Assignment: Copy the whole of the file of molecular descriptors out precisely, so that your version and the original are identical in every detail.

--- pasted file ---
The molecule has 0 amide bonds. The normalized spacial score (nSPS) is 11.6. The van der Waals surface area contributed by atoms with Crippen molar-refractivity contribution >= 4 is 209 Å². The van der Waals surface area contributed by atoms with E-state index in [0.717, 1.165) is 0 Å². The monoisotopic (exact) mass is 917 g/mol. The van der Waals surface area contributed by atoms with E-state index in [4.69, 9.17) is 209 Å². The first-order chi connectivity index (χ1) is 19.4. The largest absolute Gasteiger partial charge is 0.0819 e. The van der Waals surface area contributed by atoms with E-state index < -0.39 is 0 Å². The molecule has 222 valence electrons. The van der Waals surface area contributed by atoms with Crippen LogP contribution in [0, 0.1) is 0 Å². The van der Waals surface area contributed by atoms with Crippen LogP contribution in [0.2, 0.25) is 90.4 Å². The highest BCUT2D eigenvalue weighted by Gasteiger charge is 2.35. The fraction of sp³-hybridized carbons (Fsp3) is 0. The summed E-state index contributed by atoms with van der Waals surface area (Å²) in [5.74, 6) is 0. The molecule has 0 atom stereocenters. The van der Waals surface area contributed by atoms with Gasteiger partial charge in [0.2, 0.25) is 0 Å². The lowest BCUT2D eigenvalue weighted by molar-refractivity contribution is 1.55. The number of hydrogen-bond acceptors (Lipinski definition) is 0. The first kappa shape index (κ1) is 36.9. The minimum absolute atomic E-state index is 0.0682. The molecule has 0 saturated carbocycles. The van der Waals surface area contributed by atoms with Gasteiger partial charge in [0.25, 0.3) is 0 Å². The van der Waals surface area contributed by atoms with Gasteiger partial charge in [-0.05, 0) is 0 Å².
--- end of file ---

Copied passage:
The molecule has 0 amide bonds. The normalized spacial score (nSPS) is 11.6. The van der Waals surface area contributed by atoms with Crippen molar-refractivity contribution >= 4 is 209 Å². The van der Waals surface area contributed by atoms with E-state index in [0.717, 1.165) is 0 Å². The monoisotopic (exact) mass is 917 g/mol. The van der Waals surface area contributed by atoms with E-state index in [4.69, 9.17) is 209 Å². The first-order chi connectivity index (χ1) is 19.4. The largest absolute Gasteiger partial charge is 0.0819 e. The van der Waals surface area contributed by atoms with E-state index < -0.39 is 0 Å². The molecule has 222 valence electrons. The van der Waals surface area contributed by atoms with Crippen LogP contribution in [0, 0.1) is 0 Å². The van der Waals surface area contributed by atoms with Crippen LogP contribution in [0.2, 0.25) is 90.4 Å². The highest BCUT2D eigenvalue weighted by Gasteiger charge is 2.35. The fraction of sp³-hybridized carbons (Fsp3) is 0. The summed E-state index contributed by atoms with van der Waals surface area (Å²) in [5.74, 6) is 0. The molecule has 0 atom stereocenters. The van der Waals surface area contributed by atoms with Gasteiger partial charge in [0.2, 0.25) is 0 Å². The lowest BCUT2D eigenvalue weighted by molar-refractivity contribution is 1.55. The number of hydrogen-bond acceptors (Lipinski definition) is 0. The first kappa shape index (κ1) is 36.9. The minimum absolute atomic E-state index is 0.0682. The molecule has 0 saturated carbocycles. The van der Waals surface area contributed by atoms with Gasteiger partial charge in [0.25, 0.3) is 0 Å². The van der Waals surface area contributed by atoms with Gasteiger partial charge in [-0.05, 0) is 0 Å².